The project will support the environmental authorities in all four countries to identify policy alternatives that support Paramo conservation and to develop projects to implement these policies at national level. The project will support a Paramo expert within the environmental authority who will be continuously coordinating with Paramo stakeholders. Together with the Secretary General of the Andean Community (CAN) the project will develop and implement a Plan of Action for the conservation of Paramo at Andean level. This Plan of Action will implement D523 in the Paramo ecoregion, it will lobby among the different sectoral interests within CAN to coordinate between environmental, economic and social policies at Andean level, and it will search for synergy between the different international environmental conventions affecting Paramo, including OTCA. For the supervision and monitoring of the policy strategy at national and international level, the project will create a Paramo observatory, consisting of representatives of the four national environmental authorities.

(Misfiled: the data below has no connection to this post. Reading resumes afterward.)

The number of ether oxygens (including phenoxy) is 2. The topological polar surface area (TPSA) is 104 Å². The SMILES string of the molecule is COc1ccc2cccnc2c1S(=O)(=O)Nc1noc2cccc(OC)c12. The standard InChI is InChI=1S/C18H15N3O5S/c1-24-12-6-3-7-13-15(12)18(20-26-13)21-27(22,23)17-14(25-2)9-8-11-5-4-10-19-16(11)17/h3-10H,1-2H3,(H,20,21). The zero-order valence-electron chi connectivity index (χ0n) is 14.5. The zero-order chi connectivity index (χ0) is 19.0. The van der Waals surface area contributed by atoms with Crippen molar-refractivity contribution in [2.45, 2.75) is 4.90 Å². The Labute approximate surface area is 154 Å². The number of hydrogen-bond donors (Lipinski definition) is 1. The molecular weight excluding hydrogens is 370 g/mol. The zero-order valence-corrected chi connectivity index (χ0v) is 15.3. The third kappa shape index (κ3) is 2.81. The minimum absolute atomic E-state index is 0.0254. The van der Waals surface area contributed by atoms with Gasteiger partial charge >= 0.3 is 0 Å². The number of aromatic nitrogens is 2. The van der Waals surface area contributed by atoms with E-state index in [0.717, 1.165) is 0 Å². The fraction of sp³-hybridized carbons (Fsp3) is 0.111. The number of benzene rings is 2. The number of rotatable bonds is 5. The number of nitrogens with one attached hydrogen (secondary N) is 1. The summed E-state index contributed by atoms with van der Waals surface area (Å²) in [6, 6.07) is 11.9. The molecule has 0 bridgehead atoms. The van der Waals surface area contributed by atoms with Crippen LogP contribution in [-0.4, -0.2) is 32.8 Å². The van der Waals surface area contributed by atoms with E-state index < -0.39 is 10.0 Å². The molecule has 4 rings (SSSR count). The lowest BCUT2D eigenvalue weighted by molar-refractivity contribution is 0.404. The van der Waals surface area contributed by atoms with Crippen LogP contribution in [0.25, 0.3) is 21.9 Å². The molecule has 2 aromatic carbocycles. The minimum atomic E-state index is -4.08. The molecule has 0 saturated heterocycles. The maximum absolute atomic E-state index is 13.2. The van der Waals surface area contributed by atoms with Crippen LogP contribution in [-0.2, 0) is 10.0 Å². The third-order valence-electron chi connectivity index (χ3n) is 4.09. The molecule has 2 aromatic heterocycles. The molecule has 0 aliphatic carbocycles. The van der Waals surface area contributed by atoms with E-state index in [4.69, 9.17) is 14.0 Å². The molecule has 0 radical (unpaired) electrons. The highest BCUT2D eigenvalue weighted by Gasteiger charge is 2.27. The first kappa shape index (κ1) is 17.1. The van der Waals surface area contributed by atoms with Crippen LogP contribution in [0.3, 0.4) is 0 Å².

Component Three: Training and Capacity Building The national biodiversity strategy of all four countries as well as the regional biodiversity strategy have identified training of staff as well as community leaders and organizations as a high priority for biodiversity conservation. The project will implement an Andean regional training program to improve technical capacities in conservation and sustainable use of the Paramo among farmers, field practitioners and local decision makers. Ancestral and traditional knowledge will be transversally integrated into this program. During the PDF-B phase, together with stakeholders at Andean and national level, the project identified five main target groups for practical training: (1) Paramo inhabitants (i.e.: farmers, cattle rangers, land owners, mine workers), (2) field technicians, park rangers, trainers, community leaders, (3) authorities, politicians and government functionaries at different levels, but especially local, (iv) Paramo experts and researchers, and (v) public defense forces in Colombia and Peru (Batallón de Alta Montaña6 and Rondas Campesinas7, respectively). The project has developed its training and capacity building program based on an analysis of the present training offer in themes related to Paramo management, and after ample consultation with the target groups (principally at the PIS) to define the training demand (http://www.condesan.org/ppa/doc_dis.htm).